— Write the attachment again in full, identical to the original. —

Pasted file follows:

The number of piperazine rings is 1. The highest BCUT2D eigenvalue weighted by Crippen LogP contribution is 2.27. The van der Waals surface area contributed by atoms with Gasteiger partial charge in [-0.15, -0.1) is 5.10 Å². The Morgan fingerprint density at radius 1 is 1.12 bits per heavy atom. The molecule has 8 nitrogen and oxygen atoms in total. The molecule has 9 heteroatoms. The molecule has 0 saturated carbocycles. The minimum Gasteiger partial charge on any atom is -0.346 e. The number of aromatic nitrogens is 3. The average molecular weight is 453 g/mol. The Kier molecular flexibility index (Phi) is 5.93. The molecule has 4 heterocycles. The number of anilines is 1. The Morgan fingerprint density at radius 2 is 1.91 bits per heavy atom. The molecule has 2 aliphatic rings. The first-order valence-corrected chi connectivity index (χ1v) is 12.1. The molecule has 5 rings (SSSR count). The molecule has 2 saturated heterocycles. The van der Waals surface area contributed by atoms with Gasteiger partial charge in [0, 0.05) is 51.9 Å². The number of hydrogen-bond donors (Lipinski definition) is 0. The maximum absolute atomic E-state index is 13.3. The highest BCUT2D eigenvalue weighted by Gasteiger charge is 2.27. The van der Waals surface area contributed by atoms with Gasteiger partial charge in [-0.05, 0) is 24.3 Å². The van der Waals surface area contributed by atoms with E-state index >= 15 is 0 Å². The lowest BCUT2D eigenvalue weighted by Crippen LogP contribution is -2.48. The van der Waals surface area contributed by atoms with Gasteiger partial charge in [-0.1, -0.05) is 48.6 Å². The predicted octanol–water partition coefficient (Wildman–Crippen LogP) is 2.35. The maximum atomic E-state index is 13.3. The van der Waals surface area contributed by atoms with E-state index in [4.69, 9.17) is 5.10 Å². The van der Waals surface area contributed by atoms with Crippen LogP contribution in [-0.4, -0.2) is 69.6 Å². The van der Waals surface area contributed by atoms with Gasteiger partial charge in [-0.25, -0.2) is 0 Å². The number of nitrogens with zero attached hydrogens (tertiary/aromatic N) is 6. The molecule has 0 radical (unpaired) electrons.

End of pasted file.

The number of piperazine rings is 1. The highest BCUT2D eigenvalue weighted by Crippen LogP contribution is 2.27. The van der Waals surface area contributed by atoms with Gasteiger partial charge in [-0.15, -0.1) is 5.10 Å². The Morgan fingerprint density at radius 1 is 1.12 bits per heavy atom. The molecule has 8 nitrogen and oxygen atoms in total. The molecule has 9 heteroatoms. The molecule has 0 saturated carbocycles. The minimum Gasteiger partial charge on any atom is -0.346 e. The number of aromatic nitrogens is 3. The average molecular weight is 453 g/mol. The Kier molecular flexibility index (Phi) is 5.93. The molecule has 4 heterocycles. The number of anilines is 1. The Morgan fingerprint density at radius 2 is 1.91 bits per heavy atom. The molecule has 2 aliphatic rings. The first-order valence-corrected chi connectivity index (χ1v) is 12.1. The molecule has 5 rings (SSSR count). The molecule has 2 saturated heterocycles. The van der Waals surface area contributed by atoms with Gasteiger partial charge in [0, 0.05) is 51.9 Å². The number of hydrogen-bond donors (Lipinski definition) is 0. The maximum absolute atomic E-state index is 13.3. The highest BCUT2D eigenvalue weighted by Gasteiger charge is 2.27. The van der Waals surface area contributed by atoms with Gasteiger partial charge in [-0.05, 0) is 24.3 Å². The van der Waals surface area contributed by atoms with E-state index >= 15 is 0 Å². The lowest BCUT2D eigenvalue weighted by Crippen LogP contribution is -2.48. The van der Waals surface area contributed by atoms with Gasteiger partial charge in [-0.1, -0.05) is 48.6 Å². The predicted octanol–water partition coefficient (Wildman–Crippen LogP) is 2.35. The maximum atomic E-state index is 13.3. The van der Waals surface area contributed by atoms with E-state index in [4.69, 9.17) is 5.10 Å². The van der Waals surface area contributed by atoms with Crippen LogP contribution in [-0.4, -0.2) is 69.6 Å². The van der Waals surface area contributed by atoms with Gasteiger partial charge in [-0.25, -0.2) is 0 Å². The number of nitrogens with zero attached hydrogens (tertiary/aromatic N) is 6. The molecule has 0 radical (unpaired) electrons.